K'y1 ..- -'" .s ---r .t i'-- S; .ft.--
eNewspaper Published In' the Interest off the Peopie- andfor Honesty' in Governmehtal-Affairs'li "
x SalisbiTry.vCm-Wednes IFth 1912.
5 - "
VALUABLE BOOKS FOR fUBLTHJSE.
ReglasntiT Hiitortts,; Coloalil Bicords,
a&j Uoortl Ros'ets lit-Clerk's Offici.
To wh m ifc mf ooUcern 1 r- &
- -Some ye4r5 agOj' thel State
- NQfth Carolina- for the'uie and
benefit of all, the - people of;rour
SVate, aeut to.thecjSapetiof Coar
- Olrk'sofQov of eaoh; xoabty j iu
North Oaroliaa. a 9t of Regimea
tat, Hiaicriaa " byiChief . Justice
Clark, a set of Colonial and State
--Records, and ? a ? let . of Moore'
-Boaters of the Soldiers of theWar
'At stated these bsoks were i de
posited at the Coarthoase for the
use and benefit of the people o
- North Cirolioa It is a faot that
: only a few of our people ktow of
' this important matter. Just las
week alady from -Vance county
' oamH to aqe me 'for information
v whioh X found in : the Colonia
xBeojrds j and I informed her, that
the books were in . the t erk'sof
fioe in her tovrn : I haven't seen
any one so happy iu many dajs
She say : I oau go to the Clerk's
office aud gat- what I want, -and
aa?a the expense of oomiug to
- Rileigti ; Oar. clerk."litikTeer
man; I am delightad."
- There is no way for -.our people
to find out about this arrange ment'
unless.; the owapapera in eaob
" and every count y:io North Caro-
-ina will publish the fact, that the
: books named Were depoited in th
Superior Court Clerk's office in
each conntf Some years agoTl
called attention to .the mitt r in
two or three of the - daily papers;
I don't thiuk any other papers
mentioned it- VI desire to see if
we cannot gel -all ths - newspapers
in our State to. call attention "to
thernatter. I will state that it is
the wJEnbstimportant matter of
news thaJt you can.'.briug to : the
1 snggestnat wnere tnere is a
library iu the county (Can rt
home)p town, that the County
Commissioners make arrange
ments to place the books in the
library, for the convenience of the
I do- hope every newspaper in
North Carolina: will call attention
to - the foregoing matter. The
elerk of eash oounty who has not
reoeiVed the appendices can get
'the three volames by making ap
plication, orwhen the fourth and
Jast volume is publtshed they can
'" r. get them all at one time.
!; ' -. 'j-'- - Milks O. Sbebrill.
ijW': r State Librarian
Ci!j Saes PfislJiteriiB Charch far Tans.
feSwTheFirst Presbyterian Charch
l'f Saliibary' owns two blocks of
i-vainaoie real estate in oaiisuurv.
3 portion 01 it teing duiis up ror
!l0tnmeiQt houses and brings in a
-mall? revenue whioh cannot be
'f&&k. iiBQd excant to imnrove ther crop-
for charch purposes. Up
lWfif-;- ago, the church
2 paid taxes on all this property ex-
;;r"X'.r-oept that on which the church ud
f" -manse "itandr It becoming
similar property on whioh they
';were not paying taxes, the session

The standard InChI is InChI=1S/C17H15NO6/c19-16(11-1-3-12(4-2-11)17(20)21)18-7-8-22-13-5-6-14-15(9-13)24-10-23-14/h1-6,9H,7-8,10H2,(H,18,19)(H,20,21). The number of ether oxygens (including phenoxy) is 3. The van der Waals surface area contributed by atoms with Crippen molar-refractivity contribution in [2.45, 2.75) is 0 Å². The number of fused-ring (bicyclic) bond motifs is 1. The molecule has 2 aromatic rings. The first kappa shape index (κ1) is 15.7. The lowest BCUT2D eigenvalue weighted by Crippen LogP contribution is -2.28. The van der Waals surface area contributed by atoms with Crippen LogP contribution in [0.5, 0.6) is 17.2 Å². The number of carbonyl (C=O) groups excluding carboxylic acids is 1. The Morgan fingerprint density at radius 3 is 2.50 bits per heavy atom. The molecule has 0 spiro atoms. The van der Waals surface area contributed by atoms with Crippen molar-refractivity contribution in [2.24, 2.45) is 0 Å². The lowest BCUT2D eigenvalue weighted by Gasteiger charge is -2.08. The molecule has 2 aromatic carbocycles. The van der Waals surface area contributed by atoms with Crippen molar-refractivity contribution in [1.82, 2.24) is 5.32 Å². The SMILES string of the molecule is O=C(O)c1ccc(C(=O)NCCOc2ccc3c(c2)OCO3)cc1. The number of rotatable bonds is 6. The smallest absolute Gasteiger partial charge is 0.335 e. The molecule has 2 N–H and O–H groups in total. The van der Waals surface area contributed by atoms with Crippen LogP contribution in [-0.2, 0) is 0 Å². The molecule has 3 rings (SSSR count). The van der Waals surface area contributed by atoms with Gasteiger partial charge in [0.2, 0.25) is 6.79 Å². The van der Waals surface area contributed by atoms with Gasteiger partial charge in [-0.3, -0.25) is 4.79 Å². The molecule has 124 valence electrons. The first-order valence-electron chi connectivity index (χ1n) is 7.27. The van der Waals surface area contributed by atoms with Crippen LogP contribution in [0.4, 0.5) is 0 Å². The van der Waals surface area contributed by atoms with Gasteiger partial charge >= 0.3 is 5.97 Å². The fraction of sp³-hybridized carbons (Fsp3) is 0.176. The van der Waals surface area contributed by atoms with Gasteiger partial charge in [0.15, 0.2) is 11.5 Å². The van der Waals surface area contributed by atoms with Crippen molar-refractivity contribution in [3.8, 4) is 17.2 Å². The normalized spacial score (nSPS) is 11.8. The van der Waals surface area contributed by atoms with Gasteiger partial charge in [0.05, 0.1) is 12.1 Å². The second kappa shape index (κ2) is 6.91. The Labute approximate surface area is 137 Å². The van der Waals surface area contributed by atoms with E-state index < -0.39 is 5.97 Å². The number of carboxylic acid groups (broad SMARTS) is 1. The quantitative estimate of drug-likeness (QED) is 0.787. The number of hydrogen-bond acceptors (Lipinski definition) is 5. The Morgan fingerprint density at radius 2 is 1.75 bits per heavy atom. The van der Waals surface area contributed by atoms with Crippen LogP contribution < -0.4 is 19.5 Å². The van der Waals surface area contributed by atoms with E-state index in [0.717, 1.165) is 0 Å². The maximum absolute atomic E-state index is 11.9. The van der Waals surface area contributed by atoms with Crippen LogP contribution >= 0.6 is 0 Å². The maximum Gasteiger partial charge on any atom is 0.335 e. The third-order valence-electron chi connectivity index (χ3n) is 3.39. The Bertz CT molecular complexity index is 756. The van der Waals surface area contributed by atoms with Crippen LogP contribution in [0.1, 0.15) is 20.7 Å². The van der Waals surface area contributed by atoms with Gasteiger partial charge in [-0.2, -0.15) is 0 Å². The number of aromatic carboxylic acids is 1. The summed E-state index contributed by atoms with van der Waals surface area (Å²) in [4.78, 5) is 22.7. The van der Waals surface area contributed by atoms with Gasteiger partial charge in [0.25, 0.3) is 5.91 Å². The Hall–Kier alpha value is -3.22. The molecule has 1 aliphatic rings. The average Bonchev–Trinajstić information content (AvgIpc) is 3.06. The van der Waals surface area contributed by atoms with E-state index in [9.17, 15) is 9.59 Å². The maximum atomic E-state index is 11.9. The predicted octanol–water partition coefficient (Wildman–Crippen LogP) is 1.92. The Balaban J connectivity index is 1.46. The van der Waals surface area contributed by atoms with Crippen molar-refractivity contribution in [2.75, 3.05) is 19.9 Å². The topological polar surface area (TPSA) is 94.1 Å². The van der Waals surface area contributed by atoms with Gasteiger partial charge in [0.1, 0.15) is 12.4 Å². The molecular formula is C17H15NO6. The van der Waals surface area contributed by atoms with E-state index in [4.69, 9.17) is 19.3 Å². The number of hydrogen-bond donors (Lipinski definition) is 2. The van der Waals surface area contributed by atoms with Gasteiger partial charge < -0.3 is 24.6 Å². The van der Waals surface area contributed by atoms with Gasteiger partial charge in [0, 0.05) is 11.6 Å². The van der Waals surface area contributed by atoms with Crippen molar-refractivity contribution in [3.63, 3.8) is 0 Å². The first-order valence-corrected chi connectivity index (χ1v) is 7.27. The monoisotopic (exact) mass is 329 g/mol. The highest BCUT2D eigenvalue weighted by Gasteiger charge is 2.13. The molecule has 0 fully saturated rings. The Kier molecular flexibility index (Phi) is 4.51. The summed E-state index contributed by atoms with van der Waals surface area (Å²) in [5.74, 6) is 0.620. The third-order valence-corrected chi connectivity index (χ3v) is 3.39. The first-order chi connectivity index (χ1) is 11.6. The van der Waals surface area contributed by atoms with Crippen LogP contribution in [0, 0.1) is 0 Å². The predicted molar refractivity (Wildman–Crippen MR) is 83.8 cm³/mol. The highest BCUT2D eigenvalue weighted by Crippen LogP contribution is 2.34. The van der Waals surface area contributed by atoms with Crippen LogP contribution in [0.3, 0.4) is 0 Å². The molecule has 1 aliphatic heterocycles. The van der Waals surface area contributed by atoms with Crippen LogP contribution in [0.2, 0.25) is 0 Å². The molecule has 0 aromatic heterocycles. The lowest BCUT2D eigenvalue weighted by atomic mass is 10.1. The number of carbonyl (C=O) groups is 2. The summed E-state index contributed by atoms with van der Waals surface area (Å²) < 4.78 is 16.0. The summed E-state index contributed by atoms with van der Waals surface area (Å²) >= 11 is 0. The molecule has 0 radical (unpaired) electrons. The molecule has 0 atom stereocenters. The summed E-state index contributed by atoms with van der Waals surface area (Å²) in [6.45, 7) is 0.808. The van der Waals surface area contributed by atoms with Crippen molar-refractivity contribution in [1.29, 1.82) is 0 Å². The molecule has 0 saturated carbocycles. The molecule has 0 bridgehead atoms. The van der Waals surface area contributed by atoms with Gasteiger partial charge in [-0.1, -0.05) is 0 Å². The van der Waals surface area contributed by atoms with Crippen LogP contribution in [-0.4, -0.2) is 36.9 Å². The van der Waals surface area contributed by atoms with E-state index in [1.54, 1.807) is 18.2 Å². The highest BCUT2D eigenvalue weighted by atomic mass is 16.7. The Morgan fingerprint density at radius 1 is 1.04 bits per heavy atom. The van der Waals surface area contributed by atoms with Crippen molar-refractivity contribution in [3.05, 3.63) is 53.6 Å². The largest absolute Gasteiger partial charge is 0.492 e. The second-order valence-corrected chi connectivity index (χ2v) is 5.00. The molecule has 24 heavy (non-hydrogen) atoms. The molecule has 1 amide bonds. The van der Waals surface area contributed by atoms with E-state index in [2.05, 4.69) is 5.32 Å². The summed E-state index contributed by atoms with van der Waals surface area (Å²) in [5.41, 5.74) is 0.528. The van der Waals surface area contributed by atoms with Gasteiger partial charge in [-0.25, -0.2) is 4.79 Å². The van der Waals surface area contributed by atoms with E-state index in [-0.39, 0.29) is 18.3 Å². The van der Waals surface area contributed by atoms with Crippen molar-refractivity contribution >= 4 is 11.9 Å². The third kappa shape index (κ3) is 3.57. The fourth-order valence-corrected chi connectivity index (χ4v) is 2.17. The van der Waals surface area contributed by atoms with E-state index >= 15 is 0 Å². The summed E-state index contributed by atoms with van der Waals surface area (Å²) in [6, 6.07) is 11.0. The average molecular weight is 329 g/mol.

of thephurch made ibqairy of the
;Be Attorney tr maral : who ad-
SjSl?-'-.'-? vised that f the : property was not
taxable, cols qaently it has not
been given in nor has the taxes
'been paid. To settle the matter
dojftoitely the city of Salisbury
: -brought a suit against the elders
and trustees of th Presbyterian
Ohtrrch for the; taxes said to be
. due The matter was heard in
- the Superior Court Saturday morn
'lng and Judge Cooke ' held - that
: the city -Was entitled to taxes ou
?theproperty not used for actual
Church purposes. Hon.: Theo. F .
. Kiuttz represented the charcb and
- .Talter H. Woodson represented
- the city . An appeal " was takf n
arid.it will go to the Supreme
court. ;- v.-1':'.:: :: :;-
This property is qaite valuable
and Thk Watchman believes the
city's contbution :is a just one; yet
if other churohes' are allowed to
hold property without the, pay
ment of taxes ' thereon , of conrie
U most ba dealt with aiika.
HOW ABOUT THE SCHOOLBOY.
Doit let Him Start to Sciool Phjslcall
? - - impilreif. - f -
- "One of North .Carolina's cry
ing needs today vis the nndiea
inipeotion cf schools and schoo
children' , said a promineo
health- authority , recently
"Why?" he was aBked. "Be
cause it is a wanton waste
time' energy and money for pa
brents and the State to endeavor to
ednoate children when-they have
to dig their education, out while
laboring under, a lqt of physica
defects or. handicaps if Did-you
Jcnow," he added, "that taken'tjje
State.over about - 22 per cent o
the school children have defective
oyes, over 50 per cent h ave defec
tive, teeth, iu per cent have dis-
oas'ed tonsils., and from 80 to 40
per cent have-hookworm disease,
to eay nothing of those having de
fective hearing, bad nutrition,
skin diseases, lnng diseases, etc.'?
Furthermore, it is a crime against
the-innocents to send them to
school to study under such handi
,1V.'- - .
oaps. ' . ,
Further inquiry brought out the
following ifaqts: - Not one fond